Do you have a person or church family you trust for support? If not, I challenge you to reach out this week to someone like this. Remember that we all get off the path and need the support of our church family. “Ask and it will be given to you; seek and you will find; knock and the door will be opened to you.” (Matthew 7:7)

God’s Word never changes and “all scripture is breathed out by God and profitable for teaching, for reproof, for correction, and for training in righteousness” (2 timothy 3:16).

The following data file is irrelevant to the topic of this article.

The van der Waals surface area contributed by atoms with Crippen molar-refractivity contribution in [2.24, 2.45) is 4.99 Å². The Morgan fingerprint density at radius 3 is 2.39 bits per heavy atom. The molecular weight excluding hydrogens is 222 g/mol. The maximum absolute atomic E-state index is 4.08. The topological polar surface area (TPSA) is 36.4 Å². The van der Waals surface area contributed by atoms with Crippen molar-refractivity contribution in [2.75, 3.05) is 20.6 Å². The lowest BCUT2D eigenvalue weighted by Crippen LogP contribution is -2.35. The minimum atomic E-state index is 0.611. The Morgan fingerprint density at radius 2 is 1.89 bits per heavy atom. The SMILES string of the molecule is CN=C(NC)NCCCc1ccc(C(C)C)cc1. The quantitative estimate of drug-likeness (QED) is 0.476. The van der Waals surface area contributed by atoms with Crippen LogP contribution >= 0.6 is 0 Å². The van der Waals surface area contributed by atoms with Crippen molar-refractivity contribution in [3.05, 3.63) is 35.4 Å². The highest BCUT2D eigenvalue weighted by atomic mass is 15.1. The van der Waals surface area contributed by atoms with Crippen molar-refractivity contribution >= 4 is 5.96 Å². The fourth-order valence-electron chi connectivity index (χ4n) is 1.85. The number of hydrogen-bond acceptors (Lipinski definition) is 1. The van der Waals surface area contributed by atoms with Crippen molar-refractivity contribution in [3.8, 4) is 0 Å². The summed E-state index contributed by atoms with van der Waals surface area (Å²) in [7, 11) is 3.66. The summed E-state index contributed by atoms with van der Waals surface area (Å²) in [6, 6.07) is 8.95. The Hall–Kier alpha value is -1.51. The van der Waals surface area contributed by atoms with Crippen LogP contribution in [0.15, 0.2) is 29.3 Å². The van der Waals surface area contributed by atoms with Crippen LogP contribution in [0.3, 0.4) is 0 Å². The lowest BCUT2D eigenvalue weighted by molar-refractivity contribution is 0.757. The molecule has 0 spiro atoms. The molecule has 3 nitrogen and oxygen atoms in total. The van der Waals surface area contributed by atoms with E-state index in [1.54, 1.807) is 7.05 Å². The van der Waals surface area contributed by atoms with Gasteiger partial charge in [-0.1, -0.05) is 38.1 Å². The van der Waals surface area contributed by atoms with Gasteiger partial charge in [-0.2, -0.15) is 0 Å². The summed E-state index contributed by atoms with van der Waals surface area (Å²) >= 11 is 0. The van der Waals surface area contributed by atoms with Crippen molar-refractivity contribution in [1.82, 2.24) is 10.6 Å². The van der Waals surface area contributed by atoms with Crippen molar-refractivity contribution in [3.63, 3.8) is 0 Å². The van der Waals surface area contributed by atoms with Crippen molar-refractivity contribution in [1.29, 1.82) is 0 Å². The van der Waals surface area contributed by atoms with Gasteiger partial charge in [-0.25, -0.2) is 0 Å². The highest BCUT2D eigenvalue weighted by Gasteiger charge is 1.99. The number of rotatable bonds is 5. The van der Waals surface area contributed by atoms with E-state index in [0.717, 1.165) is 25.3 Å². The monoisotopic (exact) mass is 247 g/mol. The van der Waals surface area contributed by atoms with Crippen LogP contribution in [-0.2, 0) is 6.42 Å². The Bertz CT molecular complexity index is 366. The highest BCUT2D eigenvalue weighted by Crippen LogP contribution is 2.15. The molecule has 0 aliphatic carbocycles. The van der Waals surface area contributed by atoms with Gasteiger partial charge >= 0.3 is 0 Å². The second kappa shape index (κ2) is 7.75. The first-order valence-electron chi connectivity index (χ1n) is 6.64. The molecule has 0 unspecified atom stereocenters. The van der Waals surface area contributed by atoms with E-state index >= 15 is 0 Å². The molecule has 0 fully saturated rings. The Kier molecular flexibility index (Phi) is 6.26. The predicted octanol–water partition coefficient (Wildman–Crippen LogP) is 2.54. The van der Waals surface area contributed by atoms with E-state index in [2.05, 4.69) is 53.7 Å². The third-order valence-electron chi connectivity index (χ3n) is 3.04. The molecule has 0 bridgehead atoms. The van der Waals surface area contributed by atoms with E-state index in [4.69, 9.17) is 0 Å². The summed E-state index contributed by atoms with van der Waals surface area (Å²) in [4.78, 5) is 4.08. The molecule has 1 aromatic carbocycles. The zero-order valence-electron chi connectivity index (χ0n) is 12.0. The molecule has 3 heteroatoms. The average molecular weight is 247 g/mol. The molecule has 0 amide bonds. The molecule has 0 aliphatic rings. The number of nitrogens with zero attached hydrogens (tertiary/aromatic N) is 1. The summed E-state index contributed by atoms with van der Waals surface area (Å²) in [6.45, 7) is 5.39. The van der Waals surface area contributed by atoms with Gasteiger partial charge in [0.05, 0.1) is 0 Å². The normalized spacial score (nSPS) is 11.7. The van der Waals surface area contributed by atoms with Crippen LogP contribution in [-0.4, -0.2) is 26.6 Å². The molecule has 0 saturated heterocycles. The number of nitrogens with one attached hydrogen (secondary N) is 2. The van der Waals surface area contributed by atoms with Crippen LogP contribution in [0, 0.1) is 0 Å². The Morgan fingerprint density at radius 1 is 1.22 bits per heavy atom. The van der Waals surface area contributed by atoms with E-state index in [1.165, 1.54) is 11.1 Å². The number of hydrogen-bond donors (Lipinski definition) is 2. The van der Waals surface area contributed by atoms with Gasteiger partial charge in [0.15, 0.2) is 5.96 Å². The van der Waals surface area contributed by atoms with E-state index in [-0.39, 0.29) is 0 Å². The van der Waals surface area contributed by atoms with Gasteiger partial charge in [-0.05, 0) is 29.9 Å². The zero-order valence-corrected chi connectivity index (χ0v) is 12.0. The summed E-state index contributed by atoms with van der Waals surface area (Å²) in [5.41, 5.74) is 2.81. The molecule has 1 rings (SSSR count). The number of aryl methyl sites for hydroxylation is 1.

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Prayer: God, we praise you for your mercy on poor sinners like us. We pray that your Holy Spirit would help us to discern the difference between your direction and our own sinful direction for our lives. Show us how to recognize our need for your mercy. Let our hearts consistently move forward toward that perfection that we will have in Heaven with You.

Application Question: What decision is facing you today, and how are you going to search for the right way to go?

Your word is a lamp for my feet, a light on my path.

Psalm 119:105